Oil Trade Gives Clearest Sign Yet Nigeria’s Forcados to Return

  • Shell among buyers for first time since February halt
  • Pipeline stopped after militant attack led to force majeure

The oil market gave the clearest sign yet that Nigeria’s Forcados crude is about to flow again for the first time in eight months, after Royal Dutch Shell Plc was among companies said to have purchased the grade halted by militant attacks in February.

Axion Energy Argentina SA, Pampa Energia SA, and Shell, operator of the Forcados export terminal, together bought about 1 million barrels of the grade for delivery to refineries they run in Argentina between Nov. 20 and Nov. 25, according to a person familiar with the deal. The seller was Shell Western.

Nigeria’s oil industry has been so devastated by militant attacks this year that the country said it got an exemption when OPEC on Wednesday reached an accord to restrain crude supplies in an effort to curb a global glut. Oil shipments, the nation’s biggest export, fell to 1.38 million barrels a day in August from as high as 2.1 million in January.

While the state oil company said Thursday that Forcados should restart within two weeks, Nigerian officials have made several pledges for supplies to resume that didn’t materialize in practice. The original restart was anticipated in May. That then got pushed back to June, then September.

Shell spokeswoman Sally Donaldson declined to comment on the cargo purchase. Axion and Pampa didn’t immediately return calls or e-mails requesting comment.

No Tankers

No tankers have loaded from the terminal so far, according to Bloomberg ship-tracking data. Eight cargoes are scheduled to load in October with a further six planned for November, according to loading programs obtained by Bloomberg. Force majeure, a measure that gives Shell the right not to meet contractual obligations, remains in effect for Forcados, Donaldson said by phone Friday.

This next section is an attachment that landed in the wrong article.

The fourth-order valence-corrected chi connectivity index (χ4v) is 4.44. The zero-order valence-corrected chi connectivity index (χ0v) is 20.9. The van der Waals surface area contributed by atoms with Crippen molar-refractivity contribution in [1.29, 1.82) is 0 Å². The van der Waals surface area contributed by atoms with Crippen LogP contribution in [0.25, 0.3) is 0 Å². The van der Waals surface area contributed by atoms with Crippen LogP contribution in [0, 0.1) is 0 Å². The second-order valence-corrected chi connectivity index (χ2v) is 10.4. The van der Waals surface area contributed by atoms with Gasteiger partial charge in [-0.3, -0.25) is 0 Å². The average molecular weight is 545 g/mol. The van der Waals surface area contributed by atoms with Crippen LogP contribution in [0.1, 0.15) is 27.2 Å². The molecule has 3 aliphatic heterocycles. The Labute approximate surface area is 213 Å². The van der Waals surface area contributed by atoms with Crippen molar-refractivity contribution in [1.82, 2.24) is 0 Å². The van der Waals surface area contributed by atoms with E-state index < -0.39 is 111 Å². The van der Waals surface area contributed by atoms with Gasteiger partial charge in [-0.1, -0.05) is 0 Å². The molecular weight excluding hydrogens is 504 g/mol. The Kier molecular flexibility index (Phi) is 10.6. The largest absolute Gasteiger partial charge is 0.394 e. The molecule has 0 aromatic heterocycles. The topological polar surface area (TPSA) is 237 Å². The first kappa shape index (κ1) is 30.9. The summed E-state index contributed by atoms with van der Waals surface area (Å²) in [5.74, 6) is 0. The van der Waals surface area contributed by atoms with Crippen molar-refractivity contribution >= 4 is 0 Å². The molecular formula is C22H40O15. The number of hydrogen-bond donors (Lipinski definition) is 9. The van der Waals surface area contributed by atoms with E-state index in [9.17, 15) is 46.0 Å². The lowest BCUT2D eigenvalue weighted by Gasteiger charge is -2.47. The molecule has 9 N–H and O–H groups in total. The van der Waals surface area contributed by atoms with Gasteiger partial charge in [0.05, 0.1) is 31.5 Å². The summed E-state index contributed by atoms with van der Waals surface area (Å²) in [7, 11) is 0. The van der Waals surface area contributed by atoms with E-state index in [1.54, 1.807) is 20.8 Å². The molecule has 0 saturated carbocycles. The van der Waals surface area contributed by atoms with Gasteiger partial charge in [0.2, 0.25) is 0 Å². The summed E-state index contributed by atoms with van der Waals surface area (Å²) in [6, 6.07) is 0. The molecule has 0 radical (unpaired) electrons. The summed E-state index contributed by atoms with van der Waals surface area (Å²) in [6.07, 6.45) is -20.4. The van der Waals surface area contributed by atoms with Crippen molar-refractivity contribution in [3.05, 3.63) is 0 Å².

A militant group called the Niger Delta Avengers claimed in February to have attacked the Forcados pipeline, according to the organization’s website. Shell said that an external force caused the halt, stopping short of calling it an attack.

Forcados is one of Nigeria’s largest crude grades with an average output of about 200,000 barrels a day last year. Its return has helped boost the country’s planned exports next month to about 1.98 million barrels a day, the most since January.

While the resumption offers some hope, the revival of Nigerian supplies still depends on a fragile-looking security situation not deteriorating. That remains unlikely, Manji Cheto, senior vice president for West Africa at Teneo Intelligence, said by phone.

“Nigeria’s rebound is unlikely to be sustained until the government sorts out structural issues in the Niger Delta region,” she said. “There is nothing on the horizon to drive down the NDA so there is no reason to believe there won’t be further attacks on pipelines in coming months.”

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